The new emphasis on training is paying off for Community Housing Partnership’s new employment and training Center, located in the nearby South of Market neighborhood.
Zendesk’s $25,000 grant to Community Housing Partnership, the nonprofit that houses 1,400 formerly homeless, enabled CHP to open its 2,800-square-foot job center in July despite needing $150,000 in computers, furniture and supplies. They’re now only $15,000 short of reaching that goal, spokeswoman Bridget Holian said.
“Zendesk was the first organization to donate to this campaign, which helped us build confidence with other funders,” she said.
The center trains front desk clerks for SROs, putting formerly homeless into the workforce. Before, the training was done without computers in crowded community rooms in the central city. Above the training center are 44 units for transitional age youth, also formerly homeless, “a population that desperately needs these services.”
Zendesk also played a major part in CHP’s fundraiser, “A Night With the Stars,” and its Youth Health and Wellness Fair. CHP also showed up in the One Kings Lane CBA with its pledge to assist the center.
Another 2014 example of funding to get people into jobs, rather than into a tech row chair on Market Street, is Twitter’s $10,000 contribution to Larkin Street Youth Services for its Hire Up program. This is for the education and employment of formerly homeless youth and disadvantaged folks.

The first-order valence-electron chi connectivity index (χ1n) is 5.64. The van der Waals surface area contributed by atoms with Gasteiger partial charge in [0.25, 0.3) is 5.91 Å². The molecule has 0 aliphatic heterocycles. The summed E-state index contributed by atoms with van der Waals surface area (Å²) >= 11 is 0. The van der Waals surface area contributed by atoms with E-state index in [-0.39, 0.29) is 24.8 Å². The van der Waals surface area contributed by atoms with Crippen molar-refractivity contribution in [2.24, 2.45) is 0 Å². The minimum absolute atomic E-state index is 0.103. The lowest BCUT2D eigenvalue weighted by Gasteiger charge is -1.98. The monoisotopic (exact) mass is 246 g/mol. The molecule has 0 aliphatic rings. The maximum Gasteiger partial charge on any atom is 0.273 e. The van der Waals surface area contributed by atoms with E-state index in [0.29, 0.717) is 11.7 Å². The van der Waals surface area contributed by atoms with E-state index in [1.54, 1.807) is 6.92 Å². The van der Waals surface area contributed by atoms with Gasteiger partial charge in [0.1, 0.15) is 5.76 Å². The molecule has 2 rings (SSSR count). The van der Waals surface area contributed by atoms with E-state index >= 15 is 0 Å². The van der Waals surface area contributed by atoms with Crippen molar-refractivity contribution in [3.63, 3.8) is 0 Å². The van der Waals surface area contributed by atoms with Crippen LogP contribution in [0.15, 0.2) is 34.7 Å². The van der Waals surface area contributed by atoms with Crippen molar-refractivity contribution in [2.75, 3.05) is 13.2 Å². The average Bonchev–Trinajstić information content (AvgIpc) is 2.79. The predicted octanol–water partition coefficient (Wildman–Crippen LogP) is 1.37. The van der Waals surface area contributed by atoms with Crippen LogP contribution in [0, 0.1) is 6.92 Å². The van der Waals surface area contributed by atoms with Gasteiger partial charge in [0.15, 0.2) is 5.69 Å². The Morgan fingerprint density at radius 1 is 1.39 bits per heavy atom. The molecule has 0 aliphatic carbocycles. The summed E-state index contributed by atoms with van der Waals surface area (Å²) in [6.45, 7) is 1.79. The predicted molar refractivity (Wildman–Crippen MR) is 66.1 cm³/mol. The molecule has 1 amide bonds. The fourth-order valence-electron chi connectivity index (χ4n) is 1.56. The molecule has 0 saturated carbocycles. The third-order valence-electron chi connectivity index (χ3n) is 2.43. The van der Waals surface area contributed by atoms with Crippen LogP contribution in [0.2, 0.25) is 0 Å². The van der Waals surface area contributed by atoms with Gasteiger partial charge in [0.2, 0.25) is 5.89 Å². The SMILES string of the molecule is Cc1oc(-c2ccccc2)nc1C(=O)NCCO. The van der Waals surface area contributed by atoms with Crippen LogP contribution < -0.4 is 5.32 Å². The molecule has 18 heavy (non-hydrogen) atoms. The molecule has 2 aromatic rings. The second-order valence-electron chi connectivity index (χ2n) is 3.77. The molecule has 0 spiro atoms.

Twitter also put $30,000 into a Bay Area Video Coalition scholarship project to train “economically disadvantaged individuals for jobs in the technical sector.” But mid-Market/Tenderloin applicants are not specified for it. But at two unnamed events this year, it says it will counsel disadvantaged people on “how to gain employment in the company and other similar firms.”
Mayor Lee has committed to creating 2,500 jobs in the next five years through SFTech, the vehicle bankrolled by the U.S. Department of Labor. Training and hiring San Franciscans would go through the First Source Hiring Program, which works in conjunction with community-based organizations that train and place people in jobs or internships.
“We’ve gotten pushback in terms of having local hiring requirements in the CBAs, because the companies have said, ‘We can’t control that,’” said Jackie Jenks, executive director of Hospitality House, a member of the Market Street for the Masses Coalition. “I would encourage them to think outside the box on how they can help promote local hires in their companies.